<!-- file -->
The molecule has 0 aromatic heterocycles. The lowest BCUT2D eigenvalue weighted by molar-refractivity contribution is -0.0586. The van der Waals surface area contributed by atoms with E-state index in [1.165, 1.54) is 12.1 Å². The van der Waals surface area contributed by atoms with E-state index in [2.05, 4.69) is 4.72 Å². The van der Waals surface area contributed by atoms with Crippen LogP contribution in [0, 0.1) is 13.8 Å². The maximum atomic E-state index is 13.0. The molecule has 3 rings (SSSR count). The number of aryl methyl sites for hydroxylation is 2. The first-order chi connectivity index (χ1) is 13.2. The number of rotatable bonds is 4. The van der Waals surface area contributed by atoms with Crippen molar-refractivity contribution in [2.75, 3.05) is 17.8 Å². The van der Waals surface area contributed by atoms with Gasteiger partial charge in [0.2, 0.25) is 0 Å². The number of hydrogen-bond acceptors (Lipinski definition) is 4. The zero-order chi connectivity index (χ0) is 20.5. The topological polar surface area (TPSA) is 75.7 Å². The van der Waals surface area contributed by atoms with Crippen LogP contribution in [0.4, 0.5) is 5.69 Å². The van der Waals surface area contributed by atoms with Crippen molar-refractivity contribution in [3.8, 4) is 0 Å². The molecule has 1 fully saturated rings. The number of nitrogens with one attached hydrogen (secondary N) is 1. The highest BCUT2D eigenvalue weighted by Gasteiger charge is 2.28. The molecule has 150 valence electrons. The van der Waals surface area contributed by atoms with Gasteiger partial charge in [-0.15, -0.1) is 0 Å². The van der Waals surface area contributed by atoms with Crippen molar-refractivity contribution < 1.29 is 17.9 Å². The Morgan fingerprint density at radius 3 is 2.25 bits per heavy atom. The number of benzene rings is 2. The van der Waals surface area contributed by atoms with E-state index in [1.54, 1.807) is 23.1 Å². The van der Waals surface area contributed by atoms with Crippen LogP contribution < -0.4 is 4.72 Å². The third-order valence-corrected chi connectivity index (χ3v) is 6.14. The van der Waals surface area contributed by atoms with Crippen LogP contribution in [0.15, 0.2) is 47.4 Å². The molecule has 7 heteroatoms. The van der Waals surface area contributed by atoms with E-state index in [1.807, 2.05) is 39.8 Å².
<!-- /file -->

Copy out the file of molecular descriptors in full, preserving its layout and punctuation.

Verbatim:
The molecule has 0 aromatic heterocycles. The lowest BCUT2D eigenvalue weighted by molar-refractivity contribution is -0.0586. The van der Waals surface area contributed by atoms with E-state index in [1.165, 1.54) is 12.1 Å². The van der Waals surface area contributed by atoms with E-state index in [2.05, 4.69) is 4.72 Å². The van der Waals surface area contributed by atoms with Crippen LogP contribution in [0, 0.1) is 13.8 Å². The maximum atomic E-state index is 13.0. The molecule has 3 rings (SSSR count). The number of aryl methyl sites for hydroxylation is 2. The first-order chi connectivity index (χ1) is 13.2. The number of rotatable bonds is 4. The van der Waals surface area contributed by atoms with Crippen molar-refractivity contribution in [2.75, 3.05) is 17.8 Å². The van der Waals surface area contributed by atoms with Gasteiger partial charge in [0.2, 0.25) is 0 Å². The number of hydrogen-bond acceptors (Lipinski definition) is 4. The zero-order chi connectivity index (χ0) is 20.5. The topological polar surface area (TPSA) is 75.7 Å². The van der Waals surface area contributed by atoms with Crippen LogP contribution in [0.4, 0.5) is 5.69 Å². The van der Waals surface area contributed by atoms with Crippen molar-refractivity contribution in [3.8, 4) is 0 Å². The molecule has 1 fully saturated rings. The number of nitrogens with one attached hydrogen (secondary N) is 1. The highest BCUT2D eigenvalue weighted by Gasteiger charge is 2.28. The molecule has 150 valence electrons. The van der Waals surface area contributed by atoms with Gasteiger partial charge in [-0.15, -0.1) is 0 Å². The van der Waals surface area contributed by atoms with Crippen molar-refractivity contribution < 1.29 is 17.9 Å². The Morgan fingerprint density at radius 3 is 2.25 bits per heavy atom. The number of benzene rings is 2. The van der Waals surface area contributed by atoms with E-state index in [1.54, 1.807) is 23.1 Å². The van der Waals surface area contributed by atoms with Crippen LogP contribution < -0.4 is 4.72 Å². The third-order valence-corrected chi connectivity index (χ3v) is 6.14. The van der Waals surface area contributed by atoms with Crippen LogP contribution in [0.15, 0.2) is 47.4 Å². The molecule has 7 heteroatoms. The van der Waals surface area contributed by atoms with E-state index in [1.807, 2.05) is 39.8 Å².